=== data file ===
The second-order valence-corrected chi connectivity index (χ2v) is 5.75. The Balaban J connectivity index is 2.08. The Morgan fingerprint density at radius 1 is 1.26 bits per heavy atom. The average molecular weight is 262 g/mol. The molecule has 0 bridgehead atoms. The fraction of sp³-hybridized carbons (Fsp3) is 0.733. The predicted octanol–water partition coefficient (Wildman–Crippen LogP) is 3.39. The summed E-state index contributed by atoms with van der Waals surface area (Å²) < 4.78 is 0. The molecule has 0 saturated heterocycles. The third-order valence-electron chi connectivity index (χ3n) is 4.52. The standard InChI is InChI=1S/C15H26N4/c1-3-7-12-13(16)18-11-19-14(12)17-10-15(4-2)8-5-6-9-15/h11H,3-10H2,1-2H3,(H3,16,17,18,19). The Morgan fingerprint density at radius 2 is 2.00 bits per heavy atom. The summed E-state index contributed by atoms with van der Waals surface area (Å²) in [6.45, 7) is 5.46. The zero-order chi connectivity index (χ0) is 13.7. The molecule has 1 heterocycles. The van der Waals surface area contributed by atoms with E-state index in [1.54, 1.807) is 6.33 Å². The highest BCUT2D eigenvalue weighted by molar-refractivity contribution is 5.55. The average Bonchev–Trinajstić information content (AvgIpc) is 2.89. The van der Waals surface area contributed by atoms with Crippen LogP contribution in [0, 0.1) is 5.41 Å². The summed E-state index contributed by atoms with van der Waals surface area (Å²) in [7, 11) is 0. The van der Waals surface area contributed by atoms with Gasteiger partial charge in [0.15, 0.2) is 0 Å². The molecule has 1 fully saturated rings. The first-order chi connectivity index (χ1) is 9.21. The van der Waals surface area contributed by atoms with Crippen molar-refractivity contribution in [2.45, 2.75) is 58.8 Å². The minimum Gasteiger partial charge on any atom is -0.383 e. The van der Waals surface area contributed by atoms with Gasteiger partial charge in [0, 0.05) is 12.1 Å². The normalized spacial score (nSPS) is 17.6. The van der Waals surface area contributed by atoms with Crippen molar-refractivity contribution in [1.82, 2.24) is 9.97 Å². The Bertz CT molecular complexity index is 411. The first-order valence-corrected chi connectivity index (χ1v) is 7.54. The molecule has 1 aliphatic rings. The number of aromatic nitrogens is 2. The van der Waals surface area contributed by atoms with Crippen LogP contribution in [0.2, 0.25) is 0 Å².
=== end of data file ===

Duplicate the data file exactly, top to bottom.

The second-order valence-corrected chi connectivity index (χ2v) is 5.75. The Balaban J connectivity index is 2.08. The Morgan fingerprint density at radius 1 is 1.26 bits per heavy atom. The average molecular weight is 262 g/mol. The molecule has 0 bridgehead atoms. The fraction of sp³-hybridized carbons (Fsp3) is 0.733. The predicted octanol–water partition coefficient (Wildman–Crippen LogP) is 3.39. The summed E-state index contributed by atoms with van der Waals surface area (Å²) < 4.78 is 0. The molecule has 0 saturated heterocycles. The third-order valence-electron chi connectivity index (χ3n) is 4.52. The standard InChI is InChI=1S/C15H26N4/c1-3-7-12-13(16)18-11-19-14(12)17-10-15(4-2)8-5-6-9-15/h11H,3-10H2,1-2H3,(H3,16,17,18,19). The Morgan fingerprint density at radius 2 is 2.00 bits per heavy atom. The summed E-state index contributed by atoms with van der Waals surface area (Å²) in [6.45, 7) is 5.46. The zero-order chi connectivity index (χ0) is 13.7. The molecule has 1 heterocycles. The van der Waals surface area contributed by atoms with E-state index in [1.54, 1.807) is 6.33 Å². The highest BCUT2D eigenvalue weighted by molar-refractivity contribution is 5.55. The average Bonchev–Trinajstić information content (AvgIpc) is 2.89. The van der Waals surface area contributed by atoms with Crippen LogP contribution in [0, 0.1) is 5.41 Å². The summed E-state index contributed by atoms with van der Waals surface area (Å²) in [7, 11) is 0. The van der Waals surface area contributed by atoms with Gasteiger partial charge in [0.15, 0.2) is 0 Å². The molecule has 1 fully saturated rings. The first-order chi connectivity index (χ1) is 9.21. The van der Waals surface area contributed by atoms with Crippen molar-refractivity contribution in [2.45, 2.75) is 58.8 Å². The minimum Gasteiger partial charge on any atom is -0.383 e. The van der Waals surface area contributed by atoms with Gasteiger partial charge in [0, 0.05) is 12.1 Å². The normalized spacial score (nSPS) is 17.6. The van der Waals surface area contributed by atoms with Crippen molar-refractivity contribution in [1.82, 2.24) is 9.97 Å². The Bertz CT molecular complexity index is 411. The first-order valence-corrected chi connectivity index (χ1v) is 7.54. The molecule has 1 aliphatic rings. The number of aromatic nitrogens is 2. The van der Waals surface area contributed by atoms with Crippen LogP contribution in [0.2, 0.25) is 0 Å².